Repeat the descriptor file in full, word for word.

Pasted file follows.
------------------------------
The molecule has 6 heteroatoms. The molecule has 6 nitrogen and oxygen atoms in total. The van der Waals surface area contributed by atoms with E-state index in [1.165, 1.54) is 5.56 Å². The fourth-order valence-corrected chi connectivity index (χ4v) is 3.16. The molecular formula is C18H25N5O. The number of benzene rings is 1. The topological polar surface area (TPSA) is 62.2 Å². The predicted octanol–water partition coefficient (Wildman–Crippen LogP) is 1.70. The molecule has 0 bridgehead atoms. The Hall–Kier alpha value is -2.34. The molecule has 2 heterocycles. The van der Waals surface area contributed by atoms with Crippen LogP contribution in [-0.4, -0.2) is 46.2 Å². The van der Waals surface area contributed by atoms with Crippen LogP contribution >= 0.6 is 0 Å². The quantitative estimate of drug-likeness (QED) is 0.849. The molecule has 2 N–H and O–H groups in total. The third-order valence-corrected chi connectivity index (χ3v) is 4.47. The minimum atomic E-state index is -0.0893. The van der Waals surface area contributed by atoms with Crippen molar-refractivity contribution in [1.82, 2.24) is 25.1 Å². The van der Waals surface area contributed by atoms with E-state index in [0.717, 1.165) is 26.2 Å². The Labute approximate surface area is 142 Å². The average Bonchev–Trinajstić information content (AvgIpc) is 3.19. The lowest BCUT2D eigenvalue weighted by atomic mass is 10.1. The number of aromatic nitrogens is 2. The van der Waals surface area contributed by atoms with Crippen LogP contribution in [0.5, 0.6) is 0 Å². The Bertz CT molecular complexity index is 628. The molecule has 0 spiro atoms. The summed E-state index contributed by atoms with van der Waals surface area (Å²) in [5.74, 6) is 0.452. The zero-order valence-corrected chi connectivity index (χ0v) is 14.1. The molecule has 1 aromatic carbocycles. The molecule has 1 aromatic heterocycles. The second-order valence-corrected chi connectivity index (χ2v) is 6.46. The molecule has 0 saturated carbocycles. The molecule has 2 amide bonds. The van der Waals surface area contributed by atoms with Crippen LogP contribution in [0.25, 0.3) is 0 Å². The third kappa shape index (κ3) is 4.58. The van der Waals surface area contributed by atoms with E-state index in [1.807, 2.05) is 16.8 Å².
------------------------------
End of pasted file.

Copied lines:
The molecule has 6 heteroatoms. The molecule has 6 nitrogen and oxygen atoms in total. The van der Waals surface area contributed by atoms with E-state index in [1.165, 1.54) is 5.56 Å². The fourth-order valence-corrected chi connectivity index (χ4v) is 3.16. The molecular formula is C18H25N5O. The number of benzene rings is 1. The topological polar surface area (TPSA) is 62.2 Å². The predicted octanol–water partition coefficient (Wildman–Crippen LogP) is 1.70. The molecule has 0 bridgehead atoms. The Hall–Kier alpha value is -2.34. The molecule has 2 heterocycles. The van der Waals surface area contributed by atoms with Crippen LogP contribution in [-0.4, -0.2) is 46.2 Å². The van der Waals surface area contributed by atoms with Crippen LogP contribution >= 0.6 is 0 Å². The quantitative estimate of drug-likeness (QED) is 0.849. The molecule has 2 N–H and O–H groups in total. The third-order valence-corrected chi connectivity index (χ3v) is 4.47. The minimum atomic E-state index is -0.0893. The van der Waals surface area contributed by atoms with Crippen molar-refractivity contribution in [1.82, 2.24) is 25.1 Å². The van der Waals surface area contributed by atoms with E-state index in [0.717, 1.165) is 26.2 Å². The Labute approximate surface area is 142 Å². The average Bonchev–Trinajstić information content (AvgIpc) is 3.19. The lowest BCUT2D eigenvalue weighted by atomic mass is 10.1. The number of aromatic nitrogens is 2. The van der Waals surface area contributed by atoms with Crippen LogP contribution in [0.5, 0.6) is 0 Å². The Bertz CT molecular complexity index is 628. The molecule has 0 spiro atoms. The summed E-state index contributed by atoms with van der Waals surface area (Å²) in [5.74, 6) is 0.452. The zero-order valence-corrected chi connectivity index (χ0v) is 14.1. The molecule has 1 aromatic carbocycles. The molecule has 1 aromatic heterocycles. The second-order valence-corrected chi connectivity index (χ2v) is 6.46. The molecule has 0 saturated carbocycles. The molecule has 2 amide bonds. The van der Waals surface area contributed by atoms with Crippen LogP contribution in [0.25, 0.3) is 0 Å². The third kappa shape index (κ3) is 4.58. The van der Waals surface area contributed by atoms with E-state index in [1.807, 2.05) is 16.8 Å².